The items carried a high level of public interest and were valuable in terms of freedom of expression. The freedom of the media to report on international conflicts is important to promoting public awareness, the free flow of ideas and the exchange of viewpoints. Given the importance of the right of the media to report on such conflicts, and taking into account the longstanding and complicated nature of the Israeli-Palestinian conflict which has generated extensive coverage and debate world-wide, we consider that a very strong justification is required to restrict the broadcaster’s right to impart such information and the audience’s right to receive it.
 The alleged harm, in terms of the underlying objectives of the relevant broadcasting standards, was said to derive from the broadcast of extended interviews that were “unambiguously biased toward the Palestinian side, ignoring the other party to the conflict and ignoring Hamas’ role in initiating the conflict”, therefore overlooking the suffering of the Israeli civilian population, and presenting listeners with a “skewed interpretation” of events.
 The balance standard (Standard 4) states that when controversial issues of public importance are discussed in news, current affairs and factual programmes, broadcasters should make reasonable efforts, or give reasonable opportunities, to present significant points of view either in the same programme or in other programmes within the period of current interest. The balance standard exists to ensure that competing arguments are presented to enable a viewer to arrive at an informed and reasoned opinion.1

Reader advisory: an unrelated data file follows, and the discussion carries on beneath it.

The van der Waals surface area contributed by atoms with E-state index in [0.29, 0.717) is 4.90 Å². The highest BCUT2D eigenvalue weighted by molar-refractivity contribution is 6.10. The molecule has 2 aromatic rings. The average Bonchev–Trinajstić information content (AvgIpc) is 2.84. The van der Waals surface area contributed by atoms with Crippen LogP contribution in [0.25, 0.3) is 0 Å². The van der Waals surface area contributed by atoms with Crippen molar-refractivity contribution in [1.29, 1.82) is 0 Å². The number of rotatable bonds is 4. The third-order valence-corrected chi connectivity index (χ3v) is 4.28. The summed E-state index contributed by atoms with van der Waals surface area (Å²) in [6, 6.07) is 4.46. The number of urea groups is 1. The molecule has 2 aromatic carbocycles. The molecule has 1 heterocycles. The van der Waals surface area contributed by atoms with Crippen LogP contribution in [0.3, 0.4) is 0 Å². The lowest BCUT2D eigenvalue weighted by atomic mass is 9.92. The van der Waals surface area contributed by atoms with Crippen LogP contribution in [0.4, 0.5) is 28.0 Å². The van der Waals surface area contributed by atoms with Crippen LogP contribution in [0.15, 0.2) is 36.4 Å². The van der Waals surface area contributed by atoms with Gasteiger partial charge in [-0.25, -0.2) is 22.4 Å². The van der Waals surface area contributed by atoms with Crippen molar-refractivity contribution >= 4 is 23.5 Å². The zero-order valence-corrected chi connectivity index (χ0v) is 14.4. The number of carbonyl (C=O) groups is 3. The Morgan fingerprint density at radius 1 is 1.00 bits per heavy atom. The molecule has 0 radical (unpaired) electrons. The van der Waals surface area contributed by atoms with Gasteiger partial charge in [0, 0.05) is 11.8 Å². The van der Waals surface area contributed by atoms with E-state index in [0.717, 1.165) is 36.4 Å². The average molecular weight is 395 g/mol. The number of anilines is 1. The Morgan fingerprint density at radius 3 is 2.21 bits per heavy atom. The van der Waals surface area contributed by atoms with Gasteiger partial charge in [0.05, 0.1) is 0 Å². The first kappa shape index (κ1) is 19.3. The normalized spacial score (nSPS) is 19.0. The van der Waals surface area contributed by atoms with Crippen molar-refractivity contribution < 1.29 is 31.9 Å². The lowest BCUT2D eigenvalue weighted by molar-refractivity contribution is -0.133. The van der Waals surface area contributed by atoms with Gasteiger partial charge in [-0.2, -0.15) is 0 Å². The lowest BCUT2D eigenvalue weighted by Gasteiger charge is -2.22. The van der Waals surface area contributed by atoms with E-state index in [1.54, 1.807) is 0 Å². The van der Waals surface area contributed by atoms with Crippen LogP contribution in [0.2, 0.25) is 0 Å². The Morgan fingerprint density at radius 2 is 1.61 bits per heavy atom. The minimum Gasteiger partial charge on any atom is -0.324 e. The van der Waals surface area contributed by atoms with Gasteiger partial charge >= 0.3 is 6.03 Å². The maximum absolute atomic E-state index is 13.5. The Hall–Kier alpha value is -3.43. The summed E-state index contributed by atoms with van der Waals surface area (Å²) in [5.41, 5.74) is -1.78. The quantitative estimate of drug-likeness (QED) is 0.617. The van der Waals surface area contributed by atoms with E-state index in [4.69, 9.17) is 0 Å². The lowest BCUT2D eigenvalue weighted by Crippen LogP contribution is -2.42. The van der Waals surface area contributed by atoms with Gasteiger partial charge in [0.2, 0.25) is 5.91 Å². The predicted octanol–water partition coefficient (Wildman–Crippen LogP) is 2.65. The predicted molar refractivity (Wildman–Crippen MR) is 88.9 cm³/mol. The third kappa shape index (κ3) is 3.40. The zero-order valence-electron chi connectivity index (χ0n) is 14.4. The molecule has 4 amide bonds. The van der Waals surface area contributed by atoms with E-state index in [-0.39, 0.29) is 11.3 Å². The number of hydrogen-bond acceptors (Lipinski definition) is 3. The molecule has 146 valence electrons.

A number of criteria must be satisfied before the requirement to present significant alternative viewpoints is triggered. The standard applies only to news, current affairs and factual programmes which discuss a controversial issue of public importance. The subject matter must be an issue “of public importance”, it must be “controversial”, and it must be “discussed”.2
 The primary issues for our determination are:
Did the interviews form part of news, current affairs, or factual programmes to which the balance standard applied?
 RNZ appeared to accept that all of the programmes, with the exception of Sunday Morning with Chris Laidlaw, were within the ambit of Standard 4. It argued that the interview with Mr Falk on Sunday Morning with Chris Laidlaw was an opinion piece, consisting of Mr Falk’s views on the conflict in the Middle East, as opposed to a “factual programme”. It noted that the programme formed part of the “Ideas” segment on Radio New Zealand National, which was categorised on its website in the genre of “Society and People”.